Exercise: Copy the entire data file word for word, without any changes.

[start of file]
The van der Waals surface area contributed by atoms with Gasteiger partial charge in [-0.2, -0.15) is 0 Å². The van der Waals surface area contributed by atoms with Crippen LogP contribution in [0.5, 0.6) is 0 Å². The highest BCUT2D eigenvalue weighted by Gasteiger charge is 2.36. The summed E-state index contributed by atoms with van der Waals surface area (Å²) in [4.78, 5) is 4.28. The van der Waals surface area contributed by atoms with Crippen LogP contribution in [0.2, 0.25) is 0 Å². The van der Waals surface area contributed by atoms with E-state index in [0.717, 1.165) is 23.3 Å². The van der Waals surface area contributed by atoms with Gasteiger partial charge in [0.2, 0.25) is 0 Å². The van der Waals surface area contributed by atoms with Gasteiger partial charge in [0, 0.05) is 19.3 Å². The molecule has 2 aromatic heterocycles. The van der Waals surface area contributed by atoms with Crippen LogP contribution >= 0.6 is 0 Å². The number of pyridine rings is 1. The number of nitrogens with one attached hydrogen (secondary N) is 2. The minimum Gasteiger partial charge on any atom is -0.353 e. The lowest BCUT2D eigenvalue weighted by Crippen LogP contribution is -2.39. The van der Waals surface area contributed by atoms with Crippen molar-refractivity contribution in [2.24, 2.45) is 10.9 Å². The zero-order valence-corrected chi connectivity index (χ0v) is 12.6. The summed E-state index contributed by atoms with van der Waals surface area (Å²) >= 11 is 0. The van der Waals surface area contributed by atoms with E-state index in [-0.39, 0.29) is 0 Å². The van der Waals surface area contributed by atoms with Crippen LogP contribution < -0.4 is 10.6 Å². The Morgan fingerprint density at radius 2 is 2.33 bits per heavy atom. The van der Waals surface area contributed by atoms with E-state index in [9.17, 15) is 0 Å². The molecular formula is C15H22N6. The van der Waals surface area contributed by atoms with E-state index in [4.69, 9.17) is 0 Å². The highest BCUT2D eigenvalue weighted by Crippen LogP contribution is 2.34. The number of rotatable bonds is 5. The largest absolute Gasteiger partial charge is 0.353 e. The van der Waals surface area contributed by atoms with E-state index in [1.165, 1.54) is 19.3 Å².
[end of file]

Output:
The van der Waals surface area contributed by atoms with Gasteiger partial charge in [-0.2, -0.15) is 0 Å². The van der Waals surface area contributed by atoms with Crippen LogP contribution in [0.5, 0.6) is 0 Å². The highest BCUT2D eigenvalue weighted by Gasteiger charge is 2.36. The summed E-state index contributed by atoms with van der Waals surface area (Å²) in [4.78, 5) is 4.28. The van der Waals surface area contributed by atoms with Crippen LogP contribution in [0.2, 0.25) is 0 Å². The van der Waals surface area contributed by atoms with E-state index in [0.717, 1.165) is 23.3 Å². The van der Waals surface area contributed by atoms with Gasteiger partial charge in [0.2, 0.25) is 0 Å². The van der Waals surface area contributed by atoms with Gasteiger partial charge in [0, 0.05) is 19.3 Å². The molecule has 2 aromatic heterocycles. The van der Waals surface area contributed by atoms with Crippen LogP contribution >= 0.6 is 0 Å². The number of pyridine rings is 1. The number of nitrogens with one attached hydrogen (secondary N) is 2. The minimum Gasteiger partial charge on any atom is -0.353 e. The lowest BCUT2D eigenvalue weighted by Crippen LogP contribution is -2.39. The van der Waals surface area contributed by atoms with Crippen molar-refractivity contribution in [2.24, 2.45) is 10.9 Å². The zero-order valence-corrected chi connectivity index (χ0v) is 12.6. The summed E-state index contributed by atoms with van der Waals surface area (Å²) >= 11 is 0. The van der Waals surface area contributed by atoms with E-state index in [-0.39, 0.29) is 0 Å². The van der Waals surface area contributed by atoms with Crippen LogP contribution < -0.4 is 10.6 Å². The Morgan fingerprint density at radius 2 is 2.33 bits per heavy atom. The van der Waals surface area contributed by atoms with E-state index in [9.17, 15) is 0 Å². The molecular formula is C15H22N6. The van der Waals surface area contributed by atoms with E-state index in [4.69, 9.17) is 0 Å². The highest BCUT2D eigenvalue weighted by Crippen LogP contribution is 2.34. The number of rotatable bonds is 5. The largest absolute Gasteiger partial charge is 0.353 e. The van der Waals surface area contributed by atoms with E-state index in [1.165, 1.54) is 19.3 Å².